Section: Application Domains

Agriculture and environment

  • Dairy Farming. The use and analysis of data acquired in dairy farming is a challenge both for data science and animal science. The goal is to improve farming conditions, i.e., health, welfare and environment, as well as farmers’ income. Nowadays, animals are monitored by multiple sensors giving a wealth of heterogeneous data such as temperature, weight, or milk composition. Current techniques used by animal scientists focus mostly on mono-sensor approaches. The dynamic combination of several sensors could provide new services and information useful for dairy farming. The PhD thesis of Kevin Fauvel (#DigitAg grant), aims to study such combinations of sensors and to investigate the use data mining methods, especially pattern mining algorithms. The challenge is to design new algorithms that take into account data heterogeneity —in terms of nature and time units—, and that produce useful patterns for dairy farming. The outcome of this thesis will be an original and important contribution to the new challenge of the IoT (Internet of Things) and will interest domain actors to find new added value to a global data analysis. The PhD thesis, started on October 2017, takes place in an interdisciplinary setting bringing together computer scientists from Inria and animal scientists from INRA, both located in Rennes.

    Similar problems are investigated with the veterinary department of the University of Calgary in the context of cattle monitoring from multiple sensors placed on calves for the early detection of diseases.

  • Optimizing the Nutrition of Individual Sow. Another direction for further research is the combination of data flows with prediction models in order to learn nutrition strategies. Raphaël Gauthier started a PhD thesis (#DigitAg Grant) in November 2017 with both Inria and INRA supervisors. His research addresses the problem of finding the optimal diet to be supplied to individual sows. Given all the information available, e.g., time-series information about previous feeding, environmental data, scientists models, the research goal is to design new algorithms to determine the optimal ration for a given sow in a given day. Efficiency issues of developed algorithms will be considered since the proposed software should work in real-time on the automated feeder. The decision support process should involve the stakeholder to ensure a good level of acceptance, confidence and understanding of the final tool.

  • Ecosystem Modeling and Management. Ongoing research on ecosystem management includes modelling of ecosystems and anthroprogenic pressures, with a special concern on the representation of socio-economical factors that impact human decisions. A main research issue is how to represent these factors and how to integrate their impact on the ecosystem simulation model. This work is an ongoing cooperation with ecologists from the Marine Spatial Ecology of Queensland University, Australia and from Agrocampus Ouest.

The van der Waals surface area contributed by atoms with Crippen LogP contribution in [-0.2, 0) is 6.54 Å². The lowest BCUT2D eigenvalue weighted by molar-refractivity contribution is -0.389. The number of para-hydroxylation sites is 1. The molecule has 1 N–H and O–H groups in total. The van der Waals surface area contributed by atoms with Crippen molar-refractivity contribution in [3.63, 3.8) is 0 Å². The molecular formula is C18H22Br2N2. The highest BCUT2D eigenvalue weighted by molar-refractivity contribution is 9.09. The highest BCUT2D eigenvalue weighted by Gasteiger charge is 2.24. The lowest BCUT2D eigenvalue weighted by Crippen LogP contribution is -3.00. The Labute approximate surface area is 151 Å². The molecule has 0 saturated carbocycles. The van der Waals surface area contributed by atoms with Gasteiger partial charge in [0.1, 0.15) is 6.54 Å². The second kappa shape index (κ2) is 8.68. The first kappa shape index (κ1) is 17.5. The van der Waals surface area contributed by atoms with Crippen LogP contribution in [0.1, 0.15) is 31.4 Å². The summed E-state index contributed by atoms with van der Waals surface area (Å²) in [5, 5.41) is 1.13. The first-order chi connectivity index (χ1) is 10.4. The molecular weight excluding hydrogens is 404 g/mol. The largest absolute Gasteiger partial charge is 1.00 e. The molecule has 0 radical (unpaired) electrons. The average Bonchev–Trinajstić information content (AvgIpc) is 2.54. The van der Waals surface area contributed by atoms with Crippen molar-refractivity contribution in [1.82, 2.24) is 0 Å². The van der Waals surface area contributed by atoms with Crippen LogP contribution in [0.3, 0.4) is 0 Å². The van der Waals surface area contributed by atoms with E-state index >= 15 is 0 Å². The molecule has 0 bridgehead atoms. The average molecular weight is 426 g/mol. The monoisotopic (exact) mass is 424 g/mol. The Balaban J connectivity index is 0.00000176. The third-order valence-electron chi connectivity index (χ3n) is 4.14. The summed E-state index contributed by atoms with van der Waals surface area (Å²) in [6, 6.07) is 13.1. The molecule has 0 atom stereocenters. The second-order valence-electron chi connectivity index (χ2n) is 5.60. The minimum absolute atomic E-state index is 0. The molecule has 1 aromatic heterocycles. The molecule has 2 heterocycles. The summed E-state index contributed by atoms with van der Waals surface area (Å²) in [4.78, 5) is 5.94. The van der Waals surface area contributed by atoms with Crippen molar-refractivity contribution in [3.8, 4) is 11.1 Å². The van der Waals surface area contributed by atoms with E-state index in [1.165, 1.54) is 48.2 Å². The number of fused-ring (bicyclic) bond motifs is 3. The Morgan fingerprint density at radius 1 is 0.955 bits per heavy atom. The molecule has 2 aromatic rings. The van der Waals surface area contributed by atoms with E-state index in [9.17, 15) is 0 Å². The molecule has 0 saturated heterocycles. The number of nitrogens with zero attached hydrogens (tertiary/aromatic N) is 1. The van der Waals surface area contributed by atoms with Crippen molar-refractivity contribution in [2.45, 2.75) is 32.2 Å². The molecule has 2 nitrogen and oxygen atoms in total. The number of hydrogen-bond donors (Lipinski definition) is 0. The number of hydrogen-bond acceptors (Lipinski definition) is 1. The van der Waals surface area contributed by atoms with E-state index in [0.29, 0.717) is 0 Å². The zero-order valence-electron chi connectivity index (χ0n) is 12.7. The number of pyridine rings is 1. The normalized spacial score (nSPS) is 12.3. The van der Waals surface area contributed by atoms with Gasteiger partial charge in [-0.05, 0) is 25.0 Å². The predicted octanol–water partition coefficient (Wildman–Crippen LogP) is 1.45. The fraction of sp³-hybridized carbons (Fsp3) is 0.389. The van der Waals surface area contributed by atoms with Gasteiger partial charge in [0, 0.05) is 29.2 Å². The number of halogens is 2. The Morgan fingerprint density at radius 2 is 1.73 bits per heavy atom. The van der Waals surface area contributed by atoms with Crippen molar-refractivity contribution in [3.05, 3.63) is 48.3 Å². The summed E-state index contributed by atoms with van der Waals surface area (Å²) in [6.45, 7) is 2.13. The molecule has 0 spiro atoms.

• Numerical Rule Mining for Prediction of Wheat and Vine diseases. Wheat and vine crops are crucial for the economy of France. Alas, they both suffer from threatening diseases. The fight against crop diseases is often implemented through the use of myriads of phytosanitary products, which raise concerns in regards to public health and environmental impact. In order to control the use of these products, agronomists have developed statistical models to understand the dynamics of diseases and reduce the utilization of phytosanitary products. The internship of Olivier Pelgrin, financed by #DigitAg and supervised in collaboration with the Acta (http://www.acta.asso.fr/) and the IFV (Institut Français de la Vigne), was concerned with the development of a data mining method capable of extracting hybrid expert rules from observations of vine and wheat diseases. Hybrid rules combine patterns such as 𝑣𝑎𝑟𝑖𝑒𝑡𝑦=``𝐺𝑟𝑒𝑛𝑎𝑐ℎ𝑒" with regression models, e.g., 𝑖𝑛𝑐𝑖𝑑𝑒𝑛𝑐𝑒=α×𝑡𝑒𝑚𝑝𝑒𝑟𝑎𝑡𝑢𝑟𝑒+β. Such rules are conceived to aid the study of wheat and vine diseases. The rules are meant to be interpretable, i.e., as concise as possible, and globally accurate, thus they constitute a pattern-aided regression method that has shown good prediction performance. The resulting method, called HIPAR (Hierarchical Interpretable Pattern-aided regression), is currently under submission at the SIAM Conference on Data Mining (SDM19).